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Medical Image of the Week: Lemierre Syndrome

Figure 1. CT scan of chest (axial image) demonstrating peripheral cavitating lesion (arrow) with multifocal ground glass opacities and bilateral pleural effusions.


Figure 2. CT scan of neck, soft tissue (coronal [A], axial [B] image) demonstrating a partially occlusive thrombus in the left internal jugular vein (coronal red arrows, axial green arrow).


A previously healthy 18-year-old girl was evaluated at an urgent care center for a three day history of sore throat, fever, nausea, vomiting, diarrhea, and myalgias; the diagnosis of influenza was made at that time. Four days later, she presented to our Emergency Department with sore throat, left sided neck pain and swelling, productive cough, fever, worsening dyspnea, and pleuritic chest pain. On examination her temperature was 36.9 °C, heart rate was 142 beats per minute, and respiratory rate was 18 breaths per minute. She had enlarged tonsils without exudates, cervical and submandibular lymphadenopathy, and tenderness of her left lateral neck. Lung examination showed increased work of breathing with decreased breath sounds at the bases. Laboratory evaluation revealed an elevated white count (17,000 cells/µL) with 91% neutrophils, elevated blood urea nitrogen (21 mg/dL), creatinine (1.6 mg/dL), and venous lactate (4.0 mMol/L). Initial chest radiograph showed no evidence for acute cardiopulmonary process.  She was admitted, blood cultures were drawn, and treatment for sepsis with vancomycin, xeftriaxone, and azithromycin was initiated. Subsequent chest radiograph demonstrated an ill-defined airspace opacification in the right lower lobe.

Computed tomographic (CT) imaging of the chest showed multifocal ground glass opacities and areas of consolidation with cavitation, consistent with septic embolic disease (Figure 1). Blood cultures grew Streptococcus anginosus and Fusobacterium necrophorum. CT imaging of the neck showed a partially occlusive thrombus in the left internal jugular vein (Figure 2).  The diagnosis of Lemierre’s syndrome was made. The patient required chest tube drainage for bilateral empyema and was treated with 3 weeks of ampicillin followed by 3 weeks of high dose amoxicillin-clavulanate; she recovered completely.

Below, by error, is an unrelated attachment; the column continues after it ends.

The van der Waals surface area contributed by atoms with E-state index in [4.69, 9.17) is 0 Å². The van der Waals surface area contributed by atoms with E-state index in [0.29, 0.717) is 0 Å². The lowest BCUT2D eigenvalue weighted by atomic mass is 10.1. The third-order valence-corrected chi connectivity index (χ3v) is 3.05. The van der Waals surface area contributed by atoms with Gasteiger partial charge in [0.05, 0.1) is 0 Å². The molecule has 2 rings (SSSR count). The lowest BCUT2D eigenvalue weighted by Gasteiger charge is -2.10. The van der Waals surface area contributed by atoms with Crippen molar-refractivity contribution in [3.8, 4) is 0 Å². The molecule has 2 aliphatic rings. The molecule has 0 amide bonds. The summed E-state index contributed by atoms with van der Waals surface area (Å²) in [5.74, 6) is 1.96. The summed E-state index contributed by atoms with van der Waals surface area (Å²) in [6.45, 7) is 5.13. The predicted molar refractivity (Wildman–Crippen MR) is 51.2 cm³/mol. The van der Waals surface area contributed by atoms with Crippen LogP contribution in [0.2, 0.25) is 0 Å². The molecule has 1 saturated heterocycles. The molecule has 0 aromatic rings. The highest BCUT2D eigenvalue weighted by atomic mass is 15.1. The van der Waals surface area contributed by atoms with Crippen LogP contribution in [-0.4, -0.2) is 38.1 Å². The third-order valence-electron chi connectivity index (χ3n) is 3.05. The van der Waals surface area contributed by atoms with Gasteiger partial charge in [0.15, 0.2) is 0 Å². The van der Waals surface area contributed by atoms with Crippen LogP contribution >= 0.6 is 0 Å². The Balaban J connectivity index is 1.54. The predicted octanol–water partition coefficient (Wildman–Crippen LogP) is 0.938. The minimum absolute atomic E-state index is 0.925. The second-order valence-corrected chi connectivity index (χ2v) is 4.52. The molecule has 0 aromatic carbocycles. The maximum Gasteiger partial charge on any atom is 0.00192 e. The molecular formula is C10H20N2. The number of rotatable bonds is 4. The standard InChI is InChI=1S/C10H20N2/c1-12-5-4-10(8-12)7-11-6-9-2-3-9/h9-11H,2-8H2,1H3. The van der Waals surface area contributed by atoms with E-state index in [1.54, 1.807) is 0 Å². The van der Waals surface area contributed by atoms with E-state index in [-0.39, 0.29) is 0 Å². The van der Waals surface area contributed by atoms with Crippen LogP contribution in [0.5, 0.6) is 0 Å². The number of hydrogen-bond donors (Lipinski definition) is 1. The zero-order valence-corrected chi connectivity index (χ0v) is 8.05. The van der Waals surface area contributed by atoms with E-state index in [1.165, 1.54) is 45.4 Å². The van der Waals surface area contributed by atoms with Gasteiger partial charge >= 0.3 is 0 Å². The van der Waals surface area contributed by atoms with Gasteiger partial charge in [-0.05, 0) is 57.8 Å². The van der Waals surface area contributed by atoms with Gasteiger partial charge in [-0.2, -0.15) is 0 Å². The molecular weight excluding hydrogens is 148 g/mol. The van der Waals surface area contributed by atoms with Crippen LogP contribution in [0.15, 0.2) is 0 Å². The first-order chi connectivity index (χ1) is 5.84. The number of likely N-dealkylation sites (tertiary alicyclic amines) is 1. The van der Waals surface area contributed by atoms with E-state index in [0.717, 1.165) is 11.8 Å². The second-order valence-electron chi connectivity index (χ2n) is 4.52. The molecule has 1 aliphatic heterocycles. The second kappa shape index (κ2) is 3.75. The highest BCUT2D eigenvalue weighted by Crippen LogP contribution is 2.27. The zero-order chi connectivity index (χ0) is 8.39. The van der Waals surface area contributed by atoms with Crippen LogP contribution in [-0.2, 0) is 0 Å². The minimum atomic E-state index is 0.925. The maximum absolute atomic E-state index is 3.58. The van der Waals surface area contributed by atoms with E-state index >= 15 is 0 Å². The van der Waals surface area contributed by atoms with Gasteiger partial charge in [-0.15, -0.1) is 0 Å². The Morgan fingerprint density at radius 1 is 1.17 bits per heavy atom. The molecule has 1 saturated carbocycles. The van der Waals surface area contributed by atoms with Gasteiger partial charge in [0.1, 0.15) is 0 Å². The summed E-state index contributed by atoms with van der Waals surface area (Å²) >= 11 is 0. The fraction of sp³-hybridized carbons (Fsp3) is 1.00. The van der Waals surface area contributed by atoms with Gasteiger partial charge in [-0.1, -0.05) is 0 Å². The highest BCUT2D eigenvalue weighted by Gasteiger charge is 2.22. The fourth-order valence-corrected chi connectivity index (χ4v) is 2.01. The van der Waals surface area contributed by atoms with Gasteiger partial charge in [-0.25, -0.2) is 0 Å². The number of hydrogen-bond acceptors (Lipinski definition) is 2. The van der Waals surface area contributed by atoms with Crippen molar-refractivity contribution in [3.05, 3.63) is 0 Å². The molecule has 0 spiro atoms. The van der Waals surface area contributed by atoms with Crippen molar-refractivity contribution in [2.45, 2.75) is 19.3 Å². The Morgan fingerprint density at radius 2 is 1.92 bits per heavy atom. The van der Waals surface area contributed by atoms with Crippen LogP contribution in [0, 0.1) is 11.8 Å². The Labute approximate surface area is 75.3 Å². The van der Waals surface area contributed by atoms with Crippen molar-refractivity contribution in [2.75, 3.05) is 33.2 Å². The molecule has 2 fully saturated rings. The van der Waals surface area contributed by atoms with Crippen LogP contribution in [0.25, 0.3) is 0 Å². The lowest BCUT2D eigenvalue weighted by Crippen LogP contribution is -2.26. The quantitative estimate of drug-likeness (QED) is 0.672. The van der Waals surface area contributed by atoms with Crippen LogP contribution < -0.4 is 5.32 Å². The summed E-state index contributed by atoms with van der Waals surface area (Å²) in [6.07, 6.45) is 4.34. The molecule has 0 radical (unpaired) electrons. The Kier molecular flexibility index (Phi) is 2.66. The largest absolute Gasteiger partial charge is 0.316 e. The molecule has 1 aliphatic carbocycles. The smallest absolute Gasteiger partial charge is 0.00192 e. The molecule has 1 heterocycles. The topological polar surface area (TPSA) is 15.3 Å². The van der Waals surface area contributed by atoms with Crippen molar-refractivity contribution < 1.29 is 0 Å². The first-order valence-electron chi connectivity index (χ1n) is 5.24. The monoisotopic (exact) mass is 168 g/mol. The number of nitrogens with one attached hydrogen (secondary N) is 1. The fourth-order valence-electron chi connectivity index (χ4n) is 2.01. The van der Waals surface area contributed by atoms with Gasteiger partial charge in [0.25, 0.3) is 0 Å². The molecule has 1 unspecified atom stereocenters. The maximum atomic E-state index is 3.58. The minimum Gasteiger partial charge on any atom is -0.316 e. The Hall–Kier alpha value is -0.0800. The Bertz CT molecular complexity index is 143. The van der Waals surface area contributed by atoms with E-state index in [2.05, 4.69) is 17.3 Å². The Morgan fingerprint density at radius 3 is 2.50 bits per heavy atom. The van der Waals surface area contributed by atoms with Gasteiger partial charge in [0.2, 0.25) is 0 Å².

Lemierre's syndrome, or anaerobic postanginal sepsis, was first described by Andre Lemierre in 1936. It is characterized by thrombophlebitis of the internal jugular vein and bacteremia caused by organisms of the normal oropharyngeal bacterial flora, classically Fusobacterium necrophorum. Lemierre’s syndrome is most commonly preceded by pharyngitis or tonsillitis, but can also be associated with odontogenic infections or otitis media. The primary infection progresses from the oropharynx and invades the lateral pharyngeal space, eventually leading to thrombophlebitis of the internal jugular vein. A majority of patients develop septic emboli, as seen in our patient, with the lungs and large joints being the most common sites of metastasis. Lemierre’s syndrome predominantly affects previously healthy children, adolescents, and young adults with most cases presenting in the second decade of life. Common physical findings include severe pharyngitis, cough/hemoptysis, dyspnea, and tenderness and swelling over the internal jugular vein. Diagnosis is confirmed by the presence of thrombophlebitis of the internal jugular vein and anaerobic organisms such as F. necrophorum in the bloodstream.

Elisa Phillips BA, BS*, Ziad Shehab MD**, and Daniela Lax MD***

*The University of Arizona College of Medicine; **Department of Pediatrics, Division of Infectious Disease; and ***Banner – University Medical Group, Pediatric Cardiology

University of Arizona

Tucson, AZ USA


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  3. Eilbert W, Singla N. Lemierre's syndrome. Int J Emerg Med. 2013 Oct 23;6(1):40. [CrossRef] [PubMed]

Cite as: Phillips E, Shehab Z, Lax D. Medical image of the week: Lemierre syndrome. Southwest J Pulm Crit Care. 2017;15(5):223-4. doi: PDF 

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